SANTA FE – Arguably the biggest bill of the 30-day legislative session – both in terms of dollars and importance – is headed to the New Mexico Senate after being approved Saturday on the House floor.
A $6.3 billion spending plan for the coming budget year passed the House on a largely party-line 38-31 vote, with most House Democrats voting against it and some trying to make changes to the bill.
Rep. Antonio “Moe” Maestas, D-Albuquerque, called the plan a “tea party budget,” saying it would not help vulnerable New Mexicans.
“The economy does not magically grow when you shrink government to the bone,” Maestas said during Saturday’s three-hour debate.
But Rep. Larry Larrañaga, R-Albuquerque, chairman of the House Appropriations and Finance Committee and architect of the bill, said the budget plan prioritizes spending on key areas: public schools, Medicaid, early childhood programs and public safety.
“We did the best we could with the revenues that are there,” Larrañaga said, alluding to the fact that plummeting oil and natural gas prices have forced state revenue projections to be pared back twice in the past two months.
In all, the budget bill would increase state spending by about $81 million – or 1.3 percent – over this year’s levels. It would increase funding for K-12 schools and prisons, among other agencies, but would trim the budgets of universities.
More than half of the increased spending would come from a one-time plan – included in a separate bill that also passed the House on Saturday – to take money from various state government accounts.
State Police officers and corrections officers at state-run prisons would receive pay increases under the plan, but most rank-and-file state workers would not get raises.
In addition, Rep. Stephanie Garcia Richard, D-Los Alamos, expressed concern that proposed spending levels for behavioral health programs would not be sufficient to pay for homeless housing, addiction recovery and other services.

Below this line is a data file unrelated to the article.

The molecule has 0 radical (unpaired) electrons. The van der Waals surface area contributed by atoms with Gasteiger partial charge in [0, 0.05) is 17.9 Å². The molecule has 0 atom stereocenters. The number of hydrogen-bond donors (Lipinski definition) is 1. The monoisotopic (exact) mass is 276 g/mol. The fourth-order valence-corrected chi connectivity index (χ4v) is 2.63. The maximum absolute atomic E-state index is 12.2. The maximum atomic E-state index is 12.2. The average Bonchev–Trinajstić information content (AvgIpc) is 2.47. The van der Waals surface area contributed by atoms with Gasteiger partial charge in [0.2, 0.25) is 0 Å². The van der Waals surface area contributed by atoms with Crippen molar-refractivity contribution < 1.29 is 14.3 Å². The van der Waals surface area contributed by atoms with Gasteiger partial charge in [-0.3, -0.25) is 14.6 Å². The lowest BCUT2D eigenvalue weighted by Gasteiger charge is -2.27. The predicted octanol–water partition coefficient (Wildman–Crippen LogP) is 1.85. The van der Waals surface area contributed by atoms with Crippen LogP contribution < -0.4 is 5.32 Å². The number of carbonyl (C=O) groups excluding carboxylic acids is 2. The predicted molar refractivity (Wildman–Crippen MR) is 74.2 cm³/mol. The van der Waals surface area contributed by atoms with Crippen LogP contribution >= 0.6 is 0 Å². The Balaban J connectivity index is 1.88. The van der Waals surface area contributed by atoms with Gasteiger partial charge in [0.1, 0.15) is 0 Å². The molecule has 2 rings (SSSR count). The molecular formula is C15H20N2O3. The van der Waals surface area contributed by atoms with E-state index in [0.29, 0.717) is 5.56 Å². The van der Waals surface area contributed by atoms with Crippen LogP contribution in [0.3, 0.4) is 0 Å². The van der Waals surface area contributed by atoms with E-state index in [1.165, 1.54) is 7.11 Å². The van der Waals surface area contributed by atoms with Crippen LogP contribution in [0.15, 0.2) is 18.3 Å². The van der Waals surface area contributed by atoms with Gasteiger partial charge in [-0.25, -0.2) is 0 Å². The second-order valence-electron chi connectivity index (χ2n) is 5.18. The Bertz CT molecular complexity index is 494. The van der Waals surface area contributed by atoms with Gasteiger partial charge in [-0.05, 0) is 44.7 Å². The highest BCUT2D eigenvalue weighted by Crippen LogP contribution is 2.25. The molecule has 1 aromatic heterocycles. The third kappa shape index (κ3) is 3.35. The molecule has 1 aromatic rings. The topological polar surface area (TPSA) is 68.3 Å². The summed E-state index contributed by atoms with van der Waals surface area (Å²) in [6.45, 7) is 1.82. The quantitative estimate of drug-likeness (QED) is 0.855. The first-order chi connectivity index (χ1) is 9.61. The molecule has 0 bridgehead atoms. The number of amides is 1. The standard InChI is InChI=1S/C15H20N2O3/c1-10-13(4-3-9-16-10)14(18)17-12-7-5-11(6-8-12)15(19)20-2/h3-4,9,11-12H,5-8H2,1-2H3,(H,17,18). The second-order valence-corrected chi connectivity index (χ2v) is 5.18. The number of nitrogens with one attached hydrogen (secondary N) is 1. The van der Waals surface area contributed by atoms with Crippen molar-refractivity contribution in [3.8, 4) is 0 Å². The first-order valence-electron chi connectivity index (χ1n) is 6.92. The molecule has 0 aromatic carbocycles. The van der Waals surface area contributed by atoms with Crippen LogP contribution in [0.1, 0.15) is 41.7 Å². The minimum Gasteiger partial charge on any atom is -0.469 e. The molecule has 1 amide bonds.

“That bat’s too heavy for me to swing,” Garcia Richard said. “I cannot support a proposal that leaves these very critical needs out.”
House Democrats’ attempt to amend the budget bill would have increased funding for behavioral health programs, in large part by delaying a pending decrease in the state’s corporate income tax rate.
The money freed up by such a move – an estimated $20 million – also would have been used to increase state spending on Medicaid, the joint federal-state program that provides health care coverage to roughly 848,000 New Mexicans.
While state Medicaid spending would increase by about $35 million next year under the House-approved budget, that would not be enough to keep up with the skyrocketing enrollment. As a result, the Human Services Department has warned lawmakers that reimbursement rates would have to be cut for Medicaid providers.
That could lead to higher co-pays and insurance premiums for state residents, Democratic lawmakers said.
But House Republicans said delaying the pending corporate income tax cut would not guarantee the dollars promised.
“Even if we did get this passed and signed into law, the $20 million might not materialize,” said Rep. Jason Harper, R-Rio Rancho.
The proposed amendment failed on a straight party-line vote.
Meanwhile, Reps. Dona Irwin of Deming and Tomás Salazar of Las Vegas were the two House Democrats who voted in favor of the spending bill. All House Republicans present for Saturday’s vote cast “yes” votes.
The $6.3 billion budget, House Bill 2, now goes to the Senate, where it’s expected to be revised. The 30-day legislative session ends Feb. 18.